Another advantage associated with the body 80 of pyrotechnic material consisting essentially of GAP or cured GAP is that the GAP or cured GAP produces a large amount of heat per unit of weight of pyrotechnic material. For instance, a pyrotechnic material comprising an organic fuel which is not self-combustible must also comprise a substantial amount of an inorganic oxidizing agent. With the use of GAP or cured GAP, no inorganic oxidizing agent is required. Pound-for-pound, the GAP or cured GAP produces approximately seven times more heat than a commonly used pyrotechnic material in inflators. This allows the use of much less pyrotechnic material, further reducing the weight and cost of the inflator assembly 10.
By being self-extinguishing at atmospheric pressure, GAP or cured GAP can be safely processed, handled and formed, for instance by extrusion or pressure molding, into the grain configuration of FIG. 2. It has sufficient plasticity to permit such forming. GAP or cured GAP is a solid polymeric material which is conventionally used as a binder for rocket fuels. Accordingly, when molded into the grain configuration of FIG. 2, it can withstand the normal forces to which it may be exposed during handling, shipping and vehicle use.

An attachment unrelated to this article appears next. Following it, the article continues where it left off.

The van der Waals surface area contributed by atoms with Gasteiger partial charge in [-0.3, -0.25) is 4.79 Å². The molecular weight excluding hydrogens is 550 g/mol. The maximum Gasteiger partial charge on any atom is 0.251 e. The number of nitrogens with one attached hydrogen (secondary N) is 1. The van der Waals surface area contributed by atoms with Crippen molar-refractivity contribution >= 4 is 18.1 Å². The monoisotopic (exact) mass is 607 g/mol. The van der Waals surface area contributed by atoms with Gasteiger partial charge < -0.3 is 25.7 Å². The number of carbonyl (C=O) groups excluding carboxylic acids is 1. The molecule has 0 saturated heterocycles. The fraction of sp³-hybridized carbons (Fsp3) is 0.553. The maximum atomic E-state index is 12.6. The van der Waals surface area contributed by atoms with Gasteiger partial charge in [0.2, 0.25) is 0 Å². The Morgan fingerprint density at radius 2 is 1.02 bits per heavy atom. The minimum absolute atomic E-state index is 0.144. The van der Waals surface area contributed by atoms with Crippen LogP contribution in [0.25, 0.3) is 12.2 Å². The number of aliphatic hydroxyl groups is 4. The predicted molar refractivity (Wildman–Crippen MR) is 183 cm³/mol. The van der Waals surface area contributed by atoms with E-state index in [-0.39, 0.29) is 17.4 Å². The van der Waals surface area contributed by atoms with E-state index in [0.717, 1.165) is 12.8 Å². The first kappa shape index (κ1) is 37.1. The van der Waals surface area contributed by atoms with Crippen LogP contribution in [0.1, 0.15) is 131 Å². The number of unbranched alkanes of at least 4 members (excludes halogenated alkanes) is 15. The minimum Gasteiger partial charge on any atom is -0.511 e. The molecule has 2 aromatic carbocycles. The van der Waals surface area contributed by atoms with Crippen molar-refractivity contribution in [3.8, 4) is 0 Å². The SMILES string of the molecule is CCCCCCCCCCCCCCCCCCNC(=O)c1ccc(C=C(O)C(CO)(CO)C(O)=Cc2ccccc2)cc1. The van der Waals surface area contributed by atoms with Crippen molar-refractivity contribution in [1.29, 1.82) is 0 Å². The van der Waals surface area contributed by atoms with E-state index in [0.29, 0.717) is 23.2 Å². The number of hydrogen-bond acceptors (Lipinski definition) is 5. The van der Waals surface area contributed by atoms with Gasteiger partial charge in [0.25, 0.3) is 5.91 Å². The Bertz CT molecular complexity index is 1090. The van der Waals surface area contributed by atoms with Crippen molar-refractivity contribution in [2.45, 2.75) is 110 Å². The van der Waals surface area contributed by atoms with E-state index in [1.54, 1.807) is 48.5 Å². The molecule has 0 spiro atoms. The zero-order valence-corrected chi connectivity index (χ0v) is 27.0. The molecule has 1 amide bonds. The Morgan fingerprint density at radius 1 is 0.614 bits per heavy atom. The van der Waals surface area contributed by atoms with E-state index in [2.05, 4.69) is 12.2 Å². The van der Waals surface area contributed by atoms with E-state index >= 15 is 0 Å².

The stored gas 30 is preferably stored in the container 12 at a pressure of approximately 500 to about 5,000 psi, preferably about 1,000 psi to about 3,500 psi. At these pressures, the GAP or cured GAP is self-combustible and reliably ignites and burns. The stored gas 30 preferably is, at least predominantly, an inert gas, but may contain a small amount of an oxidizer gas. A preferred oxidizer gas is oxygen. A preferred inert gas is argon. Other inert gases which can be used include helium and nitrogen, and mixtures of argon, helium, and nitrogen. The stored gas can also be air. Air consists, on a weight basis, of the inert gases nitrogen and argon, in the amounts of about 75.5% and 1.3% respectively, and oxygen, in the amount of about 23.2%. Also, a mixture of air and an inert gas such as argon can be used.